Cognitive Behavioral Therapy (CBT)

A Cognitive Behavioral Therapy (CBT) intervention is designed to:

  1. Decrease maladaptive coping skills such as catastrophizing
  2. Enhance patients' ability to use attention diversion and changes in activity to control and decrease pain by increasing their use of potentially adaptive strategies.

Our clinic focuses heavily on the following three modalities:

  • Changing Cognitions: Cognitive-restructuring was used to help patients recognize the relationships between thoughts, feelings and behavior.These techniques teach to identify irrational, maladaptive thoughts and to replace these with alternative, rational coping thoughts.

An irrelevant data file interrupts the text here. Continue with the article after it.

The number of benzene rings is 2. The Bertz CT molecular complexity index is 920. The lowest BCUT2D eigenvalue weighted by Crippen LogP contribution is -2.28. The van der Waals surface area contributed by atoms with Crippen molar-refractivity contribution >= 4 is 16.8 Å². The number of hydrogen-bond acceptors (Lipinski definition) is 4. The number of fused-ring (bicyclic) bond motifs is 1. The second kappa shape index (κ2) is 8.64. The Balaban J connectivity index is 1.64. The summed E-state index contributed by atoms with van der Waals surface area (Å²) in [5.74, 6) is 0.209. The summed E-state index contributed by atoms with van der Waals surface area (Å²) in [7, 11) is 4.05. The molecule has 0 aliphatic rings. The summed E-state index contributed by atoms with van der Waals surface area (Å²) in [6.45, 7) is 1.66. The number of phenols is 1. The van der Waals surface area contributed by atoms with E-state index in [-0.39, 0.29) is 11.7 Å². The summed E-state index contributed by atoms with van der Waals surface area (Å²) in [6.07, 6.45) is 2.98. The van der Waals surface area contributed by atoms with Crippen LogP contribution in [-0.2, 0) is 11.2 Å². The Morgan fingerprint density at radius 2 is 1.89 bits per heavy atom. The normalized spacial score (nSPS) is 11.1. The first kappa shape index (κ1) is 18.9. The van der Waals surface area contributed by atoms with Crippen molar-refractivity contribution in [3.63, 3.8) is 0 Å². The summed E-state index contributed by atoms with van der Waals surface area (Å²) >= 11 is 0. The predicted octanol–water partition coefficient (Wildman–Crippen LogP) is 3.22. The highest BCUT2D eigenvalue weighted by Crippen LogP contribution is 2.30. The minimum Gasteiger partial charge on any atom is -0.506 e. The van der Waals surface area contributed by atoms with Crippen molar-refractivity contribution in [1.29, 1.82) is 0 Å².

• Attention Diversion Methods: Patients were trained in three attention diversion methods: relaxation, imagery, and distraction. All group participants received CDs or audio tapes with four different types of relaxation techniques to take home and practice daily.
  • Controlling Pain by Changing Activity Patterns: Activity-rest cycling and pleasant activity scheduling were used to reduce pain and enable patients to pace and increase their activity level.

Research has found that cognitive behavioral methods help patients not only to practice positive lifestyle choices but also control and often decrease their pain.